Unions Push Local Businesses Out Of Portland Airport
Portland International Airport (PDX) has long been known for it’s uniqueness. The “Keep Portland Weird” mantra certainly applies to the largest airport in the state, and one such hallmark is the plethora of local and regional businesses that populate the terminal and concourses. But that will soon go away if SEIU and other unions get their way.
A labor union called “Unite Here” represents airport workers across the country. Based out of New York, they are now bullying their way into Portland.
Willamette Week reports:
“For the past two years, it has been urging port officials to dramatically reduce the number of concession contracts at PDX. That change could sweep out local beer and bagels, but make it easier for hundreds of workers to join their union.
“Workers at PDX are falling behind,” says Stefan Moritz, an organizer for Unite Here. “Housing and other costs are going up far faster than their wages. Portland is the only major West Coast airport that doesn’t have a solid labor retention policy. We’d like to change that.”
Unite Here is a powerful force in the nation’s airports. And for the first time in decades, PDX’s business model is under pressure from the union, which has shown an ability to dictate terms in West Coast airports from Seattle to Los Angeles.
“Unite Here is very big in larger cities,” says Felicia Hagins of SEIU Local 49, which represents 600 non-concession airport workers. “They’re very serious about what they’re doing at PDX and they’re in it for the long term.”
At issue are two different visions of PDX: Port officials believe the airport’s mission is to serve passengers and promote the region for tourism and economic development. Labor representatives say the publicly owned facility should focus more on the pay and welfare of airport workers.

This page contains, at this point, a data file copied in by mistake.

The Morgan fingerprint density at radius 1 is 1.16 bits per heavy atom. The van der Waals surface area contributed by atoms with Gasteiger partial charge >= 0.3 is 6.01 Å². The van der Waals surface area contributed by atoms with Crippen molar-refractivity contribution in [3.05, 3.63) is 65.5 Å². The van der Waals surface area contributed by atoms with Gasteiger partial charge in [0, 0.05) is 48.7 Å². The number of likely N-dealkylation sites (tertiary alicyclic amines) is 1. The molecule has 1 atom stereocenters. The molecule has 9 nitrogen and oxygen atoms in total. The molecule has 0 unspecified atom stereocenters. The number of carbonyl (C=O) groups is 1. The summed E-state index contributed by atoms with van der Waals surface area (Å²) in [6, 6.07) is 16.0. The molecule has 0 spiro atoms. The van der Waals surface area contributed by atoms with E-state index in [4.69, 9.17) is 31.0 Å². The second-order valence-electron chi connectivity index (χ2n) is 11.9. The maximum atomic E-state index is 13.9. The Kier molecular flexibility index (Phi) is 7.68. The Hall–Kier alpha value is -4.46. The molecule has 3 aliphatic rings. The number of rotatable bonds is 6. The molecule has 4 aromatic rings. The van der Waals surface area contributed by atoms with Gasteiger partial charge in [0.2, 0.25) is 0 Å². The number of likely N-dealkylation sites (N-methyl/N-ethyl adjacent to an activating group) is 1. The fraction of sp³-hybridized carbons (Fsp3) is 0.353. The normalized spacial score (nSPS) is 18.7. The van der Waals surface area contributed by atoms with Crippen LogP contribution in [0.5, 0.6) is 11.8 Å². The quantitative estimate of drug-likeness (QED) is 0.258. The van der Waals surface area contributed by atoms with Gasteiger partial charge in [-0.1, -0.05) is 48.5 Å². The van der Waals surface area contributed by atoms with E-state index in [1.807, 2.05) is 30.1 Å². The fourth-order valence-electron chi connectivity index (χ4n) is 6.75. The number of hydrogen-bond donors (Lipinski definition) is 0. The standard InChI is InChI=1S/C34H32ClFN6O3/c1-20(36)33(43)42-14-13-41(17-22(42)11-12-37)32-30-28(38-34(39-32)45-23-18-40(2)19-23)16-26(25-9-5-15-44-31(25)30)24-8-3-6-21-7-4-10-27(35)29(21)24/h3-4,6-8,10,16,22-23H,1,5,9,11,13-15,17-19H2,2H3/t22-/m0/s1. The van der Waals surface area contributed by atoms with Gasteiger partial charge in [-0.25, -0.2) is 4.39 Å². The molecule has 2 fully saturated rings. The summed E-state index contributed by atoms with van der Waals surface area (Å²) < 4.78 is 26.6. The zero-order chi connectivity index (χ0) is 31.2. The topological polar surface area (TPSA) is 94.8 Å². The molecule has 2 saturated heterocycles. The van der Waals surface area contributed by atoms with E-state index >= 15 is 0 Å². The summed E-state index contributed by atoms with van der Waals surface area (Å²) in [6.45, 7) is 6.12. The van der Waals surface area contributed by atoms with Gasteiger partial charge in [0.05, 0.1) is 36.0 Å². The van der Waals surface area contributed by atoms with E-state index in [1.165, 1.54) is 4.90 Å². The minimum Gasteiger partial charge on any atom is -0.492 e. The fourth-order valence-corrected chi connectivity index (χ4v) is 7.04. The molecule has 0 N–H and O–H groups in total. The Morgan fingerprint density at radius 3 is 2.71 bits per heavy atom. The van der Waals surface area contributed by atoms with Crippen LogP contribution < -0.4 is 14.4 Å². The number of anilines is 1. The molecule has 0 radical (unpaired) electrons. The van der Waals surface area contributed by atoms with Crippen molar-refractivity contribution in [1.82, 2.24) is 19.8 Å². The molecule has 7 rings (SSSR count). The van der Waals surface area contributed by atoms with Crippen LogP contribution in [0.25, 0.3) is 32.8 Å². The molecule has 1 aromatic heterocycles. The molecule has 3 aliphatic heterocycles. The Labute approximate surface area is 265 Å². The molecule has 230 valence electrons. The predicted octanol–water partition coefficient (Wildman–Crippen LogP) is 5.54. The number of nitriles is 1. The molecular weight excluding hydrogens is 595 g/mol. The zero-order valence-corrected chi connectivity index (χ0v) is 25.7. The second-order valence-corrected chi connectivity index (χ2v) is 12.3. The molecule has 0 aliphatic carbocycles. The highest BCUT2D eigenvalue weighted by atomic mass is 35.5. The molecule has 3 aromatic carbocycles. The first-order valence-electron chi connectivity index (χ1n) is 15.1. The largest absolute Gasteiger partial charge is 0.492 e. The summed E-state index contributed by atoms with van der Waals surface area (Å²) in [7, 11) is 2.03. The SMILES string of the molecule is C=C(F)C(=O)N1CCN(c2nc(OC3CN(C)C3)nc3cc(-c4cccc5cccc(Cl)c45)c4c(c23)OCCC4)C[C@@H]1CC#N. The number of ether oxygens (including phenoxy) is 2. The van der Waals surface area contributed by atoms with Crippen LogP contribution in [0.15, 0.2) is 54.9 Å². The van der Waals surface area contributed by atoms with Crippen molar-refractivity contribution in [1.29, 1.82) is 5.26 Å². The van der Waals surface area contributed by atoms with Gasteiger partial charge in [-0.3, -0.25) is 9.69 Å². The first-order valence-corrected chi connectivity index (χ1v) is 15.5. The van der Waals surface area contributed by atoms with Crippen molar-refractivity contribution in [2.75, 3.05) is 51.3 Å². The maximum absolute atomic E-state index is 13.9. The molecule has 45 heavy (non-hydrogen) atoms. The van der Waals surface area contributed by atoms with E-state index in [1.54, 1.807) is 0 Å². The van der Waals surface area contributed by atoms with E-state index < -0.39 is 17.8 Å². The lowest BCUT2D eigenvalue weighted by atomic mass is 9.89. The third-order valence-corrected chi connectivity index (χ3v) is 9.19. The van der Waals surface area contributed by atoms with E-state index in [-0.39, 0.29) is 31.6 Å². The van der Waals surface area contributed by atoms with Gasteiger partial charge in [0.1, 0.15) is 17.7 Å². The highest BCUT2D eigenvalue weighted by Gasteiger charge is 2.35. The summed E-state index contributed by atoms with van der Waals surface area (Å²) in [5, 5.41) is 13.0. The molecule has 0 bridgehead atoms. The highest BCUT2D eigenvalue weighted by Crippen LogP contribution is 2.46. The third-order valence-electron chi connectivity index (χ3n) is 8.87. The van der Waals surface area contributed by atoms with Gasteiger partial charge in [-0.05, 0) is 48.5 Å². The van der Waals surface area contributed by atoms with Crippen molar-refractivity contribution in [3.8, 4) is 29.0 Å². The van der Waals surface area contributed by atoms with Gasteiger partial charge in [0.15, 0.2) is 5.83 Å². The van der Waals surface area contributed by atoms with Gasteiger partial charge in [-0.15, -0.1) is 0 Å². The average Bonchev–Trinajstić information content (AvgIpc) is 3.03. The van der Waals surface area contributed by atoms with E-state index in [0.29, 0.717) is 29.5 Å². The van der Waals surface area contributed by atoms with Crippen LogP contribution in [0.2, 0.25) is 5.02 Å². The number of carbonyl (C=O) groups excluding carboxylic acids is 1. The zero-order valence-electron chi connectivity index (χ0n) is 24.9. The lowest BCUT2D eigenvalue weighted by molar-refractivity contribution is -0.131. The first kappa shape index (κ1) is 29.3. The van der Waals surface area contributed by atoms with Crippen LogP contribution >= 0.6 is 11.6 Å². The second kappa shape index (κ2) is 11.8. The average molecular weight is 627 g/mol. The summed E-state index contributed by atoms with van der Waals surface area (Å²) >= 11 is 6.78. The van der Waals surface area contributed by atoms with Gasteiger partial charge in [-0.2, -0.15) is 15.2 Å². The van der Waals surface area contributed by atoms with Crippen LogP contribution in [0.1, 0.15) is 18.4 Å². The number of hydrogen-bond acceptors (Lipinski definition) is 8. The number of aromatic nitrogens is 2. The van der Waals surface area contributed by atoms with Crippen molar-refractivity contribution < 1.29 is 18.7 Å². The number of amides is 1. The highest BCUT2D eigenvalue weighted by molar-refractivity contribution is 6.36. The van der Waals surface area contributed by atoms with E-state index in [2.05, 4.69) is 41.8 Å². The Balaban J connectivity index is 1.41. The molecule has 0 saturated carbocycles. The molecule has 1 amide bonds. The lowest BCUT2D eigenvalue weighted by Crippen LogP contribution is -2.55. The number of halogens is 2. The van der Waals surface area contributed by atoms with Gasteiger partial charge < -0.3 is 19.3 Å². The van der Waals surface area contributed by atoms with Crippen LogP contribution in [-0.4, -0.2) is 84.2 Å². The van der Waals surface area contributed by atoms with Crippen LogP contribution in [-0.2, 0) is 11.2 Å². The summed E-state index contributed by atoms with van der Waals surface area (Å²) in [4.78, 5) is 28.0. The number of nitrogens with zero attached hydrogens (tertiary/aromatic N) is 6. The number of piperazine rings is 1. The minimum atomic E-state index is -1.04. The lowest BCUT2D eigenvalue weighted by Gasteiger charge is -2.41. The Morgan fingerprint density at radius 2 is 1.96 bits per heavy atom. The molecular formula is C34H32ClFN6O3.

As regular national accolades show, Portland is a recognized leader in concentrating on customer satisfaction.”
Several travel blogs cite the plethora of local businesses as one of the many reasons why they rank PDX as one of the best airports. This includes The Points Guy, Stuck At The Airport, and a writer for Newscastic.
The beef between the Port Of Portland officials and the out of state union is that each company negotiates its own contract with the Port, whereas most airports have one contract with one major company that then subcontracts out to all of the shops and eateries in the airport.
As the WWeek article continues:
Each of those companies has its own contract with the port and, in turn, negotiates terms with its employees. For Unite Here, that makes organizing workers—many of whom work behind security and are inaccessible—difficult.
Unite Here would like to see the port consolidate all its businesses into the hands of one or two operators, as is the case at many large airports.
Kristen Leonard, the port’s in-house lobbyist, says that would change travelers’ experiences. “You’d have a lineup of Burger Kings, McDonald’s and Taco Bells,” Leonard says.
The unions also want to do away with “street pricing” at the airport. PDX mandates that each shop keep the same prices at the airport that they have in their other stores in the area. That means a $6.59 burger at Burgerville in Southeast Portland is going to be $6.59 at the airport. The bottom line for this strategy is that travelers tend to spend more at PDX than they do in other airports.
One of the Port Of Portland commissioners happens to be one of the most powerful union honchos in the state; Tom Chamberlain, of the Oregon AFL-CIO. He is siding with Unite Now on this issue, which seems to present a conflict of interest on his part, and he’d be better off recusing himself from issues that involve the unions at the airport.
Chamberlain is also declining to comment on this recent tension between PDX and Unite Here.
Oh the irony of the Evil Corporation™ hating unions lobbying for power for the Evil Corporations™.